Willie Soon, a rock star among climate change skeptics, pitched the idea of shutting down the United Nations' panel of climate change researchers on Thursday, calling it an "anti-science movement."
Soon said he would create a "place in hell" to put the U.N.'s climate science and predictions. "There will be a very special place I will create for them. Please go there. It's nonsense. Even a little kid will know this is wrong."
Soon was in Washington to discuss new findings that refute the U.N.'s predictions on the disappearance of Arctic sea ice as a result of increasing global temperatures due to manmade carbon pollution. He discussed the research and took questions from the audience as part of the Heartland Institute's annual two-day conference of climate skeptics being held this year in the nation's capital.
The conference comes as President Trump is drafting a new executive order to repeal much of the work of the Obama administration to combat manmade climate change, much of which is based on climate assessments and research from the U.N. Intergovernmental Panel on Climate Change, or IPCC.
"Just close IPCC," Soon said. "Seriously, just close it," he said, in responding to a federal worker's question, asking why Soon has not met with the IPCC.
"I think you didn't see my white hair," Soon added. "I have a lot of white hair. I have tried a lot."
• Things have gotten too bad to fix: "Oh yes, we tried for years and years and years, but the strategy has become so bad that I say we just have to close IPCC. Seriously, just close it. Because they are really [an] anti-science movement," he said.
"There are too many of these people now, growing too large year-by-year," Soon said. "Every year there is just conferences ... [but] nothing has been done."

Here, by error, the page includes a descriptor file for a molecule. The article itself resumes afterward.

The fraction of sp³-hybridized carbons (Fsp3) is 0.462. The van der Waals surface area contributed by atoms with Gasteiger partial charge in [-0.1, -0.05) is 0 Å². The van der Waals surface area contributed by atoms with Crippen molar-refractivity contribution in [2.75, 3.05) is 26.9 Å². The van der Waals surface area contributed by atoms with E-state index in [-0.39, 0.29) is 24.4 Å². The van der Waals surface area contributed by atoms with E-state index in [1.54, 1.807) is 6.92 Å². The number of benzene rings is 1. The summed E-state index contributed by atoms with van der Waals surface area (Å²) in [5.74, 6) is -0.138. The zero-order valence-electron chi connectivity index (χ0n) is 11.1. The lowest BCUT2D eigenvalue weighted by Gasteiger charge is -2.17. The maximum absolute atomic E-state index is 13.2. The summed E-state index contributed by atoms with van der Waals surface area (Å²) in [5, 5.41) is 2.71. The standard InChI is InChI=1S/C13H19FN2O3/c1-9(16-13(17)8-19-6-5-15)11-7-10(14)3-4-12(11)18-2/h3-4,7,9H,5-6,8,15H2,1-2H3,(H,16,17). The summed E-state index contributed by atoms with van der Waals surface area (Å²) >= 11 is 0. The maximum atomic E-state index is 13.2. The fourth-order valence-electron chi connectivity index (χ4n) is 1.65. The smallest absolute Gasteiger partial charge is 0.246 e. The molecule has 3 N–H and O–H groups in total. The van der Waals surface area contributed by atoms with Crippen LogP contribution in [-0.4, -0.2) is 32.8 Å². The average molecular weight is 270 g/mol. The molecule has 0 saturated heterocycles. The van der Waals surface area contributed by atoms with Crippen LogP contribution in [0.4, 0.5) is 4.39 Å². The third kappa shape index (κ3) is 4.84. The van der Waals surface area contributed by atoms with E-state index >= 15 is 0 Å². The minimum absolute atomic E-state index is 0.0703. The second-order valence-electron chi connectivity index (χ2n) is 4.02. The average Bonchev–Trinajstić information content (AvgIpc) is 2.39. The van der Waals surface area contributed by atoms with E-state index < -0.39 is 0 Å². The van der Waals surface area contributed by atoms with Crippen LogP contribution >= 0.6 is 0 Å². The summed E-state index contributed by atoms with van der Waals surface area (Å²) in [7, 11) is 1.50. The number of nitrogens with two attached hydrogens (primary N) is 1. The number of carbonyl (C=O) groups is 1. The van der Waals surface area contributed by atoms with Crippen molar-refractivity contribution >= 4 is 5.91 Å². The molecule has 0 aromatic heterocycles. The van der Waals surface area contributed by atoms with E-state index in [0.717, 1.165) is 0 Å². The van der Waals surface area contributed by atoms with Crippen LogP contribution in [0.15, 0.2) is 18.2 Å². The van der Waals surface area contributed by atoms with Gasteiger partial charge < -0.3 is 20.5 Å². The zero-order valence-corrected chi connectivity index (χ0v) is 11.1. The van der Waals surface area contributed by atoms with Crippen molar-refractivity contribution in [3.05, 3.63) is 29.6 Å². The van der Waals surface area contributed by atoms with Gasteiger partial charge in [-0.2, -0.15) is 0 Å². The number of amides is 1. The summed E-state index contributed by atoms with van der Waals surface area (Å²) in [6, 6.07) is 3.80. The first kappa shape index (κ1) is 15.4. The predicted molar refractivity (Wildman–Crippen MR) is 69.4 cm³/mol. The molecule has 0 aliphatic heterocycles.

• Once a friend of the IPCC: "Second and third [climate assessment], IPCC cited my work very prominently," Soon said. "And then, all of a sudden" they stopped reaching out "because we are running out of favor, in a sense."
Soon is a regarded scientist specializing in the physics of the sun and how solar activity plays a role in the Earth's climate. He doesn't believe the data is sufficient to draw any long-term conclusion about the effects of global warming and has become a prominent figure among those who deny manmade climate change is occurring.
He has become a target of Democrats and proponents of climate change after it was found that he had received funding from pro-fossil fuel groups. Soon is a physicist at the Solar and Stellar Physics Division of the Harvard-Smithsonian Center for Astrophysics. The New York Times in 2015 described him as one of a handful of scientists who oppose the mainstream consensus on global warming.
On Thursday, Soon cited a 1969 article by the New York Times, referring to it as a "fake news" outfit, which reported back then that sea ice in the Arctic would disappear by 1988 due to climate change.
"It's really beyond belief that we could keep believing in this sort of stuff, you know," he said. "That it's not happening, yet we still believe these people have any credibility to make any claims."
• The only federal employee in the room: The federal worker identified herself as Susan O'Toole with the Agriculture Department's animal inspection service. "I am probably the only federal worker here that follows these conferences," she said. "All of you are always quoting the IPCC, have you ever had an opportunity or attempted to bring the IPCC together so you could have a dialogue or debate together, in public, about what they are claiming and what you are claiming?"
• Set an appointment: The U.N. climate panel is "not serious about science" and "never want to talk about anything," Soon said. "I am willing to help them. Please tell IPCC to contact Willie Soon. It's very easy to find me. ... If they want to see me, come and see me. Set appointment."